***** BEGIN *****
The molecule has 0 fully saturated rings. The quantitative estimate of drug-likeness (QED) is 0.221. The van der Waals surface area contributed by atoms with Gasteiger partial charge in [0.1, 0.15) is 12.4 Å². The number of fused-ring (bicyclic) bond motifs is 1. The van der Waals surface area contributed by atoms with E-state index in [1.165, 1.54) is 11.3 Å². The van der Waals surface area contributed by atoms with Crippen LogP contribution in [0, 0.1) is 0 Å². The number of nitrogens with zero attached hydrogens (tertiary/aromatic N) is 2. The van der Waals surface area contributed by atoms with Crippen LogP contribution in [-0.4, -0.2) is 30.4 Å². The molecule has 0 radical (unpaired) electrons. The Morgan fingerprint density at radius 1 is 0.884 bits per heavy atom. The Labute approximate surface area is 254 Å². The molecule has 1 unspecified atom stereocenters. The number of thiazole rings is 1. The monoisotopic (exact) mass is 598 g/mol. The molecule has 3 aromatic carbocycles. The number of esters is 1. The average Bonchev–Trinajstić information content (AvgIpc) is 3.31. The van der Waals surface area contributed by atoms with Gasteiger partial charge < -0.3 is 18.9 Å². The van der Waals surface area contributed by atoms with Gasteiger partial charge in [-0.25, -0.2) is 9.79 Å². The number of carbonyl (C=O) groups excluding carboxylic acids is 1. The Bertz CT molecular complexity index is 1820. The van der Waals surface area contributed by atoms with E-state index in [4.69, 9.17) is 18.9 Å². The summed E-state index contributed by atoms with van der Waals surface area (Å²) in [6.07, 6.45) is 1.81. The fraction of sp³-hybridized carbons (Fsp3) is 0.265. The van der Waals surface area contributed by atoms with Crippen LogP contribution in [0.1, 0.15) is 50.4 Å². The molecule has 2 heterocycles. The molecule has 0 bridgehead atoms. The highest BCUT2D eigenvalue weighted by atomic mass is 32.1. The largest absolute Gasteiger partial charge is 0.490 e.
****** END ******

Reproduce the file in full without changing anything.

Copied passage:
The molecule has 0 fully saturated rings. The quantitative estimate of drug-likeness (QED) is 0.221. The van der Waals surface area contributed by atoms with Gasteiger partial charge in [0.1, 0.15) is 12.4 Å². The number of fused-ring (bicyclic) bond motifs is 1. The van der Waals surface area contributed by atoms with E-state index in [1.165, 1.54) is 11.3 Å². The van der Waals surface area contributed by atoms with Crippen LogP contribution in [0, 0.1) is 0 Å². The number of nitrogens with zero attached hydrogens (tertiary/aromatic N) is 2. The van der Waals surface area contributed by atoms with Crippen LogP contribution in [-0.4, -0.2) is 30.4 Å². The molecule has 0 radical (unpaired) electrons. The Morgan fingerprint density at radius 1 is 0.884 bits per heavy atom. The Labute approximate surface area is 254 Å². The molecule has 1 unspecified atom stereocenters. The number of thiazole rings is 1. The monoisotopic (exact) mass is 598 g/mol. The molecule has 3 aromatic carbocycles. The number of esters is 1. The average Bonchev–Trinajstić information content (AvgIpc) is 3.31. The van der Waals surface area contributed by atoms with Gasteiger partial charge < -0.3 is 18.9 Å². The van der Waals surface area contributed by atoms with Gasteiger partial charge in [-0.25, -0.2) is 9.79 Å². The number of carbonyl (C=O) groups excluding carboxylic acids is 1. The Bertz CT molecular complexity index is 1820. The van der Waals surface area contributed by atoms with E-state index in [4.69, 9.17) is 18.9 Å². The summed E-state index contributed by atoms with van der Waals surface area (Å²) in [6.07, 6.45) is 1.81. The fraction of sp³-hybridized carbons (Fsp3) is 0.265. The van der Waals surface area contributed by atoms with Crippen LogP contribution in [0.1, 0.15) is 50.4 Å². The molecule has 2 heterocycles. The molecule has 0 bridgehead atoms. The highest BCUT2D eigenvalue weighted by atomic mass is 32.1. The largest absolute Gasteiger partial charge is 0.490 e.